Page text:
Birger Ek
Rolf Birger Ek was a Finnish pilot and Mannerheim Cross
Mannerheim Cross
The Mannerheim Cross of Liberty is the highest Finnish military decoration. The medal was introduced after the Winter War and named after Field Marshal Carl Gustaf Emil Mannerheim...


Birger Ek was born in 1911 to insurance inspector Arthur Ek and Elsa Lundequist and grew up in Loviisa
Loviisa is a municipality and town of inhabitants on the southern coast of Finland. About 43 per cent of the population is Swedish-speaking.The municipality covers an area of of which is water...

 in southern Finland. He married Tyyni Orvokki Puupponen and had two daughters. He began his military career in the early 1930s.

He participated in the Winter War
Winter War
The Winter War was a military conflict between the Soviet Union and Finland. It began with a Soviet offensive on 30 November 1939 – three months after the start of World War II and the Soviet invasion of Poland – and ended on 13 March 1940 with the Moscow Peace Treaty...

 and Continuation War
Continuation War
The Continuation War was the second of two wars fought between Finland and the Soviet Union during World War II.At the time of the war, the Finnish side used the name to make clear its perceived relationship to the preceding Winter War...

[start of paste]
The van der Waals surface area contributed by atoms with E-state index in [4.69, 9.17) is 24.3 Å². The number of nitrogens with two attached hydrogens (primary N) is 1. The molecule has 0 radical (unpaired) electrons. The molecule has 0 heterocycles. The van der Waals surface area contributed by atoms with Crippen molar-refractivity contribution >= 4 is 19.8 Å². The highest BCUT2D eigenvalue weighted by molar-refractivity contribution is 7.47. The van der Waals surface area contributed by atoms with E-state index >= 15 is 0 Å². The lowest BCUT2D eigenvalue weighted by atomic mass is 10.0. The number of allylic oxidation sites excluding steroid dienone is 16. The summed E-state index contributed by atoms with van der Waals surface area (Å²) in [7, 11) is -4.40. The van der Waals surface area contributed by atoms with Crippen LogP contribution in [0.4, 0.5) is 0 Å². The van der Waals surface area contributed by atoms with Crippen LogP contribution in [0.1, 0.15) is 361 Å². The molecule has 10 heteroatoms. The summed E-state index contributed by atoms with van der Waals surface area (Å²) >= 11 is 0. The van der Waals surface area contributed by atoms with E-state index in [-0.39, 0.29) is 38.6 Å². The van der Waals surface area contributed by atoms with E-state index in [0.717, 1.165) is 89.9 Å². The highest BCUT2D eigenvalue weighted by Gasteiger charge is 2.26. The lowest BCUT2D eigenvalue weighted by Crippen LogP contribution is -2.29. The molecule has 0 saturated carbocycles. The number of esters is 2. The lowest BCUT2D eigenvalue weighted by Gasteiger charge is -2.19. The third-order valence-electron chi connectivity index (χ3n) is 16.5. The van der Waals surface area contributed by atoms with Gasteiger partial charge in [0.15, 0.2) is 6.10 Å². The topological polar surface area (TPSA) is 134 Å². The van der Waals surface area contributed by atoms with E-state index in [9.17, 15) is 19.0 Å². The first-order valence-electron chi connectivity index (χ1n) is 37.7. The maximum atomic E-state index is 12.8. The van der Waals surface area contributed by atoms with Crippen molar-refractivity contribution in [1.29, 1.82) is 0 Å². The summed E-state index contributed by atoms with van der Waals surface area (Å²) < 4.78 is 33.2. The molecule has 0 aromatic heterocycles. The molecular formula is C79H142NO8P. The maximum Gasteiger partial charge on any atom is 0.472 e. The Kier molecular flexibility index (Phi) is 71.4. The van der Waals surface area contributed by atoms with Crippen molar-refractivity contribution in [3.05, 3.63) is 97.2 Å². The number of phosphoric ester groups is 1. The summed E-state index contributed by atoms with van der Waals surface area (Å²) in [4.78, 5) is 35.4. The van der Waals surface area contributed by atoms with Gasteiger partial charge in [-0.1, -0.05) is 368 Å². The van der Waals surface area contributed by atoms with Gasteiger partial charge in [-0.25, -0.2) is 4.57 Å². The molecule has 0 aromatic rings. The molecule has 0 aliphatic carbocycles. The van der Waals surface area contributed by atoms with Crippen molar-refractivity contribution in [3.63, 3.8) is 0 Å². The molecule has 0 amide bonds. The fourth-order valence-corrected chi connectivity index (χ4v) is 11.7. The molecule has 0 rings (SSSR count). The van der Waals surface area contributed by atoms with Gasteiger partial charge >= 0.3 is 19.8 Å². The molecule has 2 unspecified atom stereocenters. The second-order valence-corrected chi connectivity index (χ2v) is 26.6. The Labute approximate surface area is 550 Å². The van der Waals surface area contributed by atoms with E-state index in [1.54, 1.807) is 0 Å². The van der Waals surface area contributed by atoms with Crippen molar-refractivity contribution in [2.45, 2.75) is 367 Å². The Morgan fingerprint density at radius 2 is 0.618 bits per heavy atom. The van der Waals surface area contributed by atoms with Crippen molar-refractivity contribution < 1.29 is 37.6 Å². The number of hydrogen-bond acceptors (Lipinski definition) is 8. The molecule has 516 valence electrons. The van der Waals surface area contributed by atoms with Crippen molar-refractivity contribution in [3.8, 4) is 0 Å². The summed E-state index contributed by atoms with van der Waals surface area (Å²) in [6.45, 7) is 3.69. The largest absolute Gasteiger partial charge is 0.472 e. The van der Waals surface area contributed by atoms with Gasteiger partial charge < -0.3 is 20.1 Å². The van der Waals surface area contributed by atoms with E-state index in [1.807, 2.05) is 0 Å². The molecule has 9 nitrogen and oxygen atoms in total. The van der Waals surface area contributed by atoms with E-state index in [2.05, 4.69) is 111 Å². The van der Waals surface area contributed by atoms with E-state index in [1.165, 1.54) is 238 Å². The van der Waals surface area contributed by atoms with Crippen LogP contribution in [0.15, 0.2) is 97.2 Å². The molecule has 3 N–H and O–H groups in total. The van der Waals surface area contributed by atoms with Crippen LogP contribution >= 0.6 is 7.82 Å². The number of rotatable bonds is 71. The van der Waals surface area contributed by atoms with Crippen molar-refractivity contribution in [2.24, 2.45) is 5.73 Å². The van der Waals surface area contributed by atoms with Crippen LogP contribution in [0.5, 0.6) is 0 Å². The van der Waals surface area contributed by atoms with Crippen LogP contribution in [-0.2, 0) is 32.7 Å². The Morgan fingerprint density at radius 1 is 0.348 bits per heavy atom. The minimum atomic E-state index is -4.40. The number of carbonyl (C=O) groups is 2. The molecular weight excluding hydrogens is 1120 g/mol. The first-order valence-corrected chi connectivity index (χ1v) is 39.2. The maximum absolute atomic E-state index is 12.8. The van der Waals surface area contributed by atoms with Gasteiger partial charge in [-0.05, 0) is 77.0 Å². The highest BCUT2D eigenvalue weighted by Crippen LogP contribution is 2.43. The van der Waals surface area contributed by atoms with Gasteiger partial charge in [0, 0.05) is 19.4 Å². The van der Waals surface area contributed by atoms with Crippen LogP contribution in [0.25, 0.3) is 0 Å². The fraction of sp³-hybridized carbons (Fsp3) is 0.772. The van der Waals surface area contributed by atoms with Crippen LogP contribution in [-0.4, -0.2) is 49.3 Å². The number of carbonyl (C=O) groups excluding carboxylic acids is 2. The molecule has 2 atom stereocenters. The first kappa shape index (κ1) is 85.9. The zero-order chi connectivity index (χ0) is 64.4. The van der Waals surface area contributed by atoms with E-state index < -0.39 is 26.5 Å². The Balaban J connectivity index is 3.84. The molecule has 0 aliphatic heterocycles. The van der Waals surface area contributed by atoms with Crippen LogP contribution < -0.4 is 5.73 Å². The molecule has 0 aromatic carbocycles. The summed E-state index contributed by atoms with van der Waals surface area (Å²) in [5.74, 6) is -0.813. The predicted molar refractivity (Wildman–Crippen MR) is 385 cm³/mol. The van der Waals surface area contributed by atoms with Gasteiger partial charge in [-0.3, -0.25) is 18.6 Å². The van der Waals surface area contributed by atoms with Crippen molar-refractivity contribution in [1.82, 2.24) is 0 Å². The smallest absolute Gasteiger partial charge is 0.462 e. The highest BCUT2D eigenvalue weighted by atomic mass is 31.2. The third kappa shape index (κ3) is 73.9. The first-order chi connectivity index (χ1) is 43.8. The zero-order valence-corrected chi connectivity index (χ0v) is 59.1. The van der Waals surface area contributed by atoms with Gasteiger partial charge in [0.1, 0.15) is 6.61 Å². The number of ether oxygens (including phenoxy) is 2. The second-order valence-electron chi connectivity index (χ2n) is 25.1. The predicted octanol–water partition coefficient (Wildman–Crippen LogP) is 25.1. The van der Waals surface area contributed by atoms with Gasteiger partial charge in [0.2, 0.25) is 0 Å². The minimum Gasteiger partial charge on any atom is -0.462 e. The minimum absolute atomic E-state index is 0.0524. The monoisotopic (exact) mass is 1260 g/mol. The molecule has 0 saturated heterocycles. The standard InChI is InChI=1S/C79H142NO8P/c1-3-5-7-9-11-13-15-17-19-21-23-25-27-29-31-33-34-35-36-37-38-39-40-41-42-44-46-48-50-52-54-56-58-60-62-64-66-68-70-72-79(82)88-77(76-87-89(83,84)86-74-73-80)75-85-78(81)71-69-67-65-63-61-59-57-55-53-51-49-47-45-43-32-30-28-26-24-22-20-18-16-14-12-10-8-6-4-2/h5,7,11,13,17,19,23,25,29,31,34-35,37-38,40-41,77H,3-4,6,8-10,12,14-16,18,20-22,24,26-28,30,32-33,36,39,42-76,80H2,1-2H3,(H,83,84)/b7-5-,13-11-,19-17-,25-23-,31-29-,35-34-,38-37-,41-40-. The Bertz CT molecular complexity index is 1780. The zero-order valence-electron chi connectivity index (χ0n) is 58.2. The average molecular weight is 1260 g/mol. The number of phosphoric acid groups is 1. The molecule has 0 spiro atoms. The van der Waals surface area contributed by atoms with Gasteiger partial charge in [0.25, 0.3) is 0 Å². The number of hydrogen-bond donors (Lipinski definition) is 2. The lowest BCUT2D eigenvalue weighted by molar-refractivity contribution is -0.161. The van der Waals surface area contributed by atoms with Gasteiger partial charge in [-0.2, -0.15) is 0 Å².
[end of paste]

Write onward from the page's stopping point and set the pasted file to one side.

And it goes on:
as a pilot and the commander of the second flight of bomber squadron 6 (2./LeLv
No. 6 Squadron (Finland)
No. 6 Squadron , renamed No. 6 Bomber Squadron was a maritime bomber squadron of the Finnish Air Force during World War II. The squadron was part of Flying Regiment 5....

). He was appointed the Mannerheim Cross (No. 106) and knighthood on 8 February 1943.

He flew 171 wartime missions, including 29 in the Winter War.

Captain Ek was the first Finnish "Suto" (sukellusveneentorjuntalentäjä), or submarine hunter pilot. He is credited with inventing and refining the method of dropping naval depth charge
Depth charge
A depth charge is an anti-submarine warfare weapon intended to destroy or cripple a target submarine by the shock of exploding near it. Most use explosives and a fuze set to go off at a preselected depth in the ocean. Depth charges can be dropped by either surface ships, patrol aircraft, or from...

s from aircraft. Immediately at the outbreak of the Winter War, Ek noticed that the small bombs used up to that time to combat submersibles were too weak against the Soviet submarines with their strong pressure hulls. They had to find another way of dealing with them. From a friend in the navy he learned about the depth charges that were in use and managed to get a hold of a few for his experiments. He then proceeded to find out at which heights the aircraft should fly to avoid deflecting depth charges from the surface and still drop the charge without breaking the detonation mechanism upon impact with the water.

The Finnish bombers were equipped with three depth charges, each one set to detonate at different depths. The bomber squadron became quite successful, sinking eight Soviet submarines. Captain Ek was involved in the sinking of four. The Soviets did not manage to device any effective countermeasure during the entire war.